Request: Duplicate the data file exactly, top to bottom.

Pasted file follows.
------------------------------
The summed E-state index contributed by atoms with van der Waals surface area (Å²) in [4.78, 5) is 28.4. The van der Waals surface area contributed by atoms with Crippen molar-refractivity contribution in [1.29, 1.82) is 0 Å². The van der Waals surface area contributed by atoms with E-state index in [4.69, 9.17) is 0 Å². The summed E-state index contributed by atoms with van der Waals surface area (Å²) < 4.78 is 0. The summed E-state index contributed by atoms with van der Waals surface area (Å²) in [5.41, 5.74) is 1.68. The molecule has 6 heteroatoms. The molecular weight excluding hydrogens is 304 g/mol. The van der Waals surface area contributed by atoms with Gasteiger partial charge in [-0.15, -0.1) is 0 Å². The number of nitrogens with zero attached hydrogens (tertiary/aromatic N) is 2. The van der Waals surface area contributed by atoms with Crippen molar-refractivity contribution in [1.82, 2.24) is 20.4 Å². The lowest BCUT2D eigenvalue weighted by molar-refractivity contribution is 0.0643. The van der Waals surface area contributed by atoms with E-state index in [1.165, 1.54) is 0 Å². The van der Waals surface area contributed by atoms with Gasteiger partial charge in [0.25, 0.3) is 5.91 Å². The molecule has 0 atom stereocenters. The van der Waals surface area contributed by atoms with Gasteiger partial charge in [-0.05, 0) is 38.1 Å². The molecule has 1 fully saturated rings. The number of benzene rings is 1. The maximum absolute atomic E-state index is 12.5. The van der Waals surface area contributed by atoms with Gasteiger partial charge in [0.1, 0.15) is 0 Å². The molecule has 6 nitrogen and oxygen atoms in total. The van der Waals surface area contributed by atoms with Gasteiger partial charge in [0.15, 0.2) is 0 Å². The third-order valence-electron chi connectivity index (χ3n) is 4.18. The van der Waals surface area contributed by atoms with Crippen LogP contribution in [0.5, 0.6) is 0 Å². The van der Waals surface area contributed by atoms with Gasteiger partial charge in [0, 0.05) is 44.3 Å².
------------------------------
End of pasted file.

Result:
The summed E-state index contributed by atoms with van der Waals surface area (Å²) in [4.78, 5) is 28.4. The van der Waals surface area contributed by atoms with Crippen molar-refractivity contribution in [1.29, 1.82) is 0 Å². The van der Waals surface area contributed by atoms with E-state index in [4.69, 9.17) is 0 Å². The summed E-state index contributed by atoms with van der Waals surface area (Å²) < 4.78 is 0. The summed E-state index contributed by atoms with van der Waals surface area (Å²) in [5.41, 5.74) is 1.68. The molecule has 6 heteroatoms. The molecular weight excluding hydrogens is 304 g/mol. The van der Waals surface area contributed by atoms with Gasteiger partial charge in [-0.15, -0.1) is 0 Å². The number of nitrogens with zero attached hydrogens (tertiary/aromatic N) is 2. The van der Waals surface area contributed by atoms with Crippen molar-refractivity contribution in [1.82, 2.24) is 20.4 Å². The lowest BCUT2D eigenvalue weighted by molar-refractivity contribution is 0.0643. The van der Waals surface area contributed by atoms with E-state index in [1.165, 1.54) is 0 Å². The van der Waals surface area contributed by atoms with Gasteiger partial charge in [0.25, 0.3) is 5.91 Å². The molecule has 0 atom stereocenters. The van der Waals surface area contributed by atoms with Gasteiger partial charge in [-0.05, 0) is 38.1 Å². The molecule has 1 fully saturated rings. The number of benzene rings is 1. The maximum absolute atomic E-state index is 12.5. The van der Waals surface area contributed by atoms with Gasteiger partial charge in [0.1, 0.15) is 0 Å². The molecule has 6 nitrogen and oxygen atoms in total. The van der Waals surface area contributed by atoms with Gasteiger partial charge in [0.15, 0.2) is 0 Å². The third-order valence-electron chi connectivity index (χ3n) is 4.18. The van der Waals surface area contributed by atoms with Crippen LogP contribution in [0.5, 0.6) is 0 Å². The van der Waals surface area contributed by atoms with Gasteiger partial charge in [0, 0.05) is 44.3 Å².